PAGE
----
Money Mindset, Personal Finance

Are you getting a tax refund? How I worked mine out

If you haven’t read my first post on tax – how it works, why you got a refund, why you should pay your bill, plus FAQs, check it out here.

If you’re a sole trader (self-employed) or business with 30% or more decline in revenue due to COVID-19, you may be eligible for a COVID-19 wage subsidy. Here’s more info on financial support during COVID-19.

Hi everyone,

It’s nearly the end of the financial year! You know what that means – EOFY sales (yay!) and tax refunds – or bills.

Tonight, I worked out if I was getting a tax refund or a tax bill. In case you were curious, I thought I would share how I did it and how you can too – so that perhaps, you can either have a tax refund to look forward to, or prepare early in advance for a tax bill you’ll now be able to effortlessly pay off!

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Budgeting, Money Mindset, Personal Finance

You don’t need to be rich to be financially stable

Hello friends,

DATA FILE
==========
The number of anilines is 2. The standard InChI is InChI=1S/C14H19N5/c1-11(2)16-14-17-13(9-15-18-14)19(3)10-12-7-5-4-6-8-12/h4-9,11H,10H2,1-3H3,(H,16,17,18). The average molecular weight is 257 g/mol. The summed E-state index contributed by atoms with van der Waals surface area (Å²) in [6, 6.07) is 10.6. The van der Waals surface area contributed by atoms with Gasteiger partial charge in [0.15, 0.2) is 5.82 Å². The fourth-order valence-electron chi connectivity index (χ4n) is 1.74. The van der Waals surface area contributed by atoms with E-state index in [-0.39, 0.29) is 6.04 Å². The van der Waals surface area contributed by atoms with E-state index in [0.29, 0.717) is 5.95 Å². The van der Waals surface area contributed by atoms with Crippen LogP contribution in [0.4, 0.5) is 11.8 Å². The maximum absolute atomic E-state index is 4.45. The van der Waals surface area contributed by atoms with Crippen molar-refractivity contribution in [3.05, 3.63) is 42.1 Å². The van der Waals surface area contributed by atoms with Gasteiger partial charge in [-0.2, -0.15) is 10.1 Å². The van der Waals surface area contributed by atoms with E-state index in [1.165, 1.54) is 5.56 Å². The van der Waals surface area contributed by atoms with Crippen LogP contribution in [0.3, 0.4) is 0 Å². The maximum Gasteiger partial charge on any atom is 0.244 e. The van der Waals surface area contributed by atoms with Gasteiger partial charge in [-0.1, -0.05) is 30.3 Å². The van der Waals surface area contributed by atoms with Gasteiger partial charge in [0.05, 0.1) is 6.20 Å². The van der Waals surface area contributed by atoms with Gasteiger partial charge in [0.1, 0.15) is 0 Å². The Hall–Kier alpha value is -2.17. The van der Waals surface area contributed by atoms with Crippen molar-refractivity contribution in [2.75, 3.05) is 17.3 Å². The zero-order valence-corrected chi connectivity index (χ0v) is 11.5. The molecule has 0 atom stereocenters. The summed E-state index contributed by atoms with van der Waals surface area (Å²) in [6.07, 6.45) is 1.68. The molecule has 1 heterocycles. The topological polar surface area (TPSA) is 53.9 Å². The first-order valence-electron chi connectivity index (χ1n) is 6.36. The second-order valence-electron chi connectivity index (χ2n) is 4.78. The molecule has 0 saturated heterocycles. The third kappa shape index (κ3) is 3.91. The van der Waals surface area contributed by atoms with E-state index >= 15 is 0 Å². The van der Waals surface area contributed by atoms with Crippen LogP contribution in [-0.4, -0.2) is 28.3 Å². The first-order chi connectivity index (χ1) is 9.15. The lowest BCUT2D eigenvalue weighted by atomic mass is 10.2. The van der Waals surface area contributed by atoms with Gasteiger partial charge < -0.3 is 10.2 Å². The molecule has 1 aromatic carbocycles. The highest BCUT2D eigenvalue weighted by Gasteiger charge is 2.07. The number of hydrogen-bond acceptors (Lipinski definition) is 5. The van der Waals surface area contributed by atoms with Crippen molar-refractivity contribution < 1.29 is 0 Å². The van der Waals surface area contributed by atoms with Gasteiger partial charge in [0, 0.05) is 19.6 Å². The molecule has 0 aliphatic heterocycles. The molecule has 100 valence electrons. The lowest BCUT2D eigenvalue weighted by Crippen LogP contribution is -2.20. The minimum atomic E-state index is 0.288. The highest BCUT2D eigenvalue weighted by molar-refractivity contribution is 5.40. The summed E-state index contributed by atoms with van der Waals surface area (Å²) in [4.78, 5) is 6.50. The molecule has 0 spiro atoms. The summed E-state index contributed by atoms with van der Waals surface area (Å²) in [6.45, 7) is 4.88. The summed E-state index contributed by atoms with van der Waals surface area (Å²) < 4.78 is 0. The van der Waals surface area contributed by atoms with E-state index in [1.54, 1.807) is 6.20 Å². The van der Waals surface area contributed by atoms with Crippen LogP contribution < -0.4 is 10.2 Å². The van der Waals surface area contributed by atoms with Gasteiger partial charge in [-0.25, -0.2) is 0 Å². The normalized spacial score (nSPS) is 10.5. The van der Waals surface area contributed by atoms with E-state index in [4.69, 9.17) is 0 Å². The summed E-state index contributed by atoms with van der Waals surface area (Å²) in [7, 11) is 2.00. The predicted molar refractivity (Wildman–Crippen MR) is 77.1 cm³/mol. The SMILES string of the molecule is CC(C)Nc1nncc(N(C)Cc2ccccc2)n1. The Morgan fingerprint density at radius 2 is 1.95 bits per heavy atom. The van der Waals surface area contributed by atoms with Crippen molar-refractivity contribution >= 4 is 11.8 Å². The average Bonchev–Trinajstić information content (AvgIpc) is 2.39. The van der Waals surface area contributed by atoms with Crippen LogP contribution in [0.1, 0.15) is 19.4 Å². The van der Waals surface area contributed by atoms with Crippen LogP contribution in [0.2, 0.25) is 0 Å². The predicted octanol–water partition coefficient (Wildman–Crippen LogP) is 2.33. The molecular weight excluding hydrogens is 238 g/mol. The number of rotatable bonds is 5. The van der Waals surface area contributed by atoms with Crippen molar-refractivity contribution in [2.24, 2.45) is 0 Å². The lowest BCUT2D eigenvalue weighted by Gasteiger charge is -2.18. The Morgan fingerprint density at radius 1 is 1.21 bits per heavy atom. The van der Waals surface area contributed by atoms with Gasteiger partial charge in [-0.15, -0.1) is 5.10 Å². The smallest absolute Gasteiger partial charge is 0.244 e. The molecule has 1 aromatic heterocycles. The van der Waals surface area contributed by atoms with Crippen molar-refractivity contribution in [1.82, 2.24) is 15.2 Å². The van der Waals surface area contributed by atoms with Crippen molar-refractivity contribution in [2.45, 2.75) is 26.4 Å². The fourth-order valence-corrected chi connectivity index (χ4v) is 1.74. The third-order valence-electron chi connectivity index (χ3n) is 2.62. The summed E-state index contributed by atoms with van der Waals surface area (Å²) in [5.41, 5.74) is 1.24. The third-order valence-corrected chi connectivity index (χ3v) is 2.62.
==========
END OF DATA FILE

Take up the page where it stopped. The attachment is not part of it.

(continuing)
Today I’d love to share with you one of my biggest money beliefs: that you don’t need to be rich to be financially stable.

Shortly after deciding to write this, I realised that being ‘financially stable’ is a very personal thing, and means different things to different people. So I asked friends, both in person and on Instagram: what does being financially stable mean to you?

The answers I got were fascinating:

Whereas to the people I asked in person, it was more or less “Not living paycheck to paycheck.”

What’s my answer? For me, I would say that I feel financially stable now, but that I sure didn’t before. But whyWhat has changed? Personally, I still look forward to payday and save up for big wants & needs (eg. diligently saving 40% of my income for our wedding last year; saving up for a new car & laptop this year because they’re both old).